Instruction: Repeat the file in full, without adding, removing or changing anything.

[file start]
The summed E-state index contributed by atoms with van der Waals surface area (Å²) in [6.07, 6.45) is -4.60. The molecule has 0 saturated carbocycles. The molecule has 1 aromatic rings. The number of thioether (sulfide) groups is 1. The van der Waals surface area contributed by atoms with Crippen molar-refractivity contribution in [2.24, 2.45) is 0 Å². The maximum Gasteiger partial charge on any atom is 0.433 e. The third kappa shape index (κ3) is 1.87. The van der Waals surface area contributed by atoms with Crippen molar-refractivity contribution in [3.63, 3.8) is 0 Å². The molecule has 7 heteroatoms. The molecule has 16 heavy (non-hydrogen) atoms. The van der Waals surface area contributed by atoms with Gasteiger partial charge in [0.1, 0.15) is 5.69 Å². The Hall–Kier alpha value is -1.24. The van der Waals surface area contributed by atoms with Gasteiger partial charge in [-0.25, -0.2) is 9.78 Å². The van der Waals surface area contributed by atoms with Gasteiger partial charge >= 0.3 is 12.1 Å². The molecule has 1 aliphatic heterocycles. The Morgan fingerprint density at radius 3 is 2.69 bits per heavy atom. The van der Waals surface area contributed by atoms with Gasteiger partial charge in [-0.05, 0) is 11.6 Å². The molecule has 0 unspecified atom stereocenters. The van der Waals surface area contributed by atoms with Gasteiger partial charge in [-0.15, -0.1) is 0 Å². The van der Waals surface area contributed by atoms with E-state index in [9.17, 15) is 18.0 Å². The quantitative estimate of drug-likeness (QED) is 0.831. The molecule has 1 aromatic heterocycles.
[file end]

The summed E-state index contributed by atoms with van der Waals surface area (Å²) in [6.07, 6.45) is -4.60. The molecule has 0 saturated carbocycles. The molecule has 1 aromatic rings. The number of thioether (sulfide) groups is 1. The van der Waals surface area contributed by atoms with Crippen molar-refractivity contribution in [2.24, 2.45) is 0 Å². The maximum Gasteiger partial charge on any atom is 0.433 e. The third kappa shape index (κ3) is 1.87. The van der Waals surface area contributed by atoms with Crippen molar-refractivity contribution in [3.63, 3.8) is 0 Å². The molecule has 7 heteroatoms. The molecule has 16 heavy (non-hydrogen) atoms. The van der Waals surface area contributed by atoms with Gasteiger partial charge in [0.1, 0.15) is 5.69 Å². The Hall–Kier alpha value is -1.24. The van der Waals surface area contributed by atoms with Gasteiger partial charge in [-0.25, -0.2) is 9.78 Å². The van der Waals surface area contributed by atoms with Gasteiger partial charge >= 0.3 is 12.1 Å². The molecule has 1 aliphatic heterocycles. The Morgan fingerprint density at radius 3 is 2.69 bits per heavy atom. The van der Waals surface area contributed by atoms with Gasteiger partial charge in [-0.05, 0) is 11.6 Å². The molecule has 0 unspecified atom stereocenters. The van der Waals surface area contributed by atoms with Gasteiger partial charge in [-0.15, -0.1) is 0 Å². The van der Waals surface area contributed by atoms with E-state index in [9.17, 15) is 18.0 Å². The quantitative estimate of drug-likeness (QED) is 0.831. The molecule has 1 aromatic heterocycles.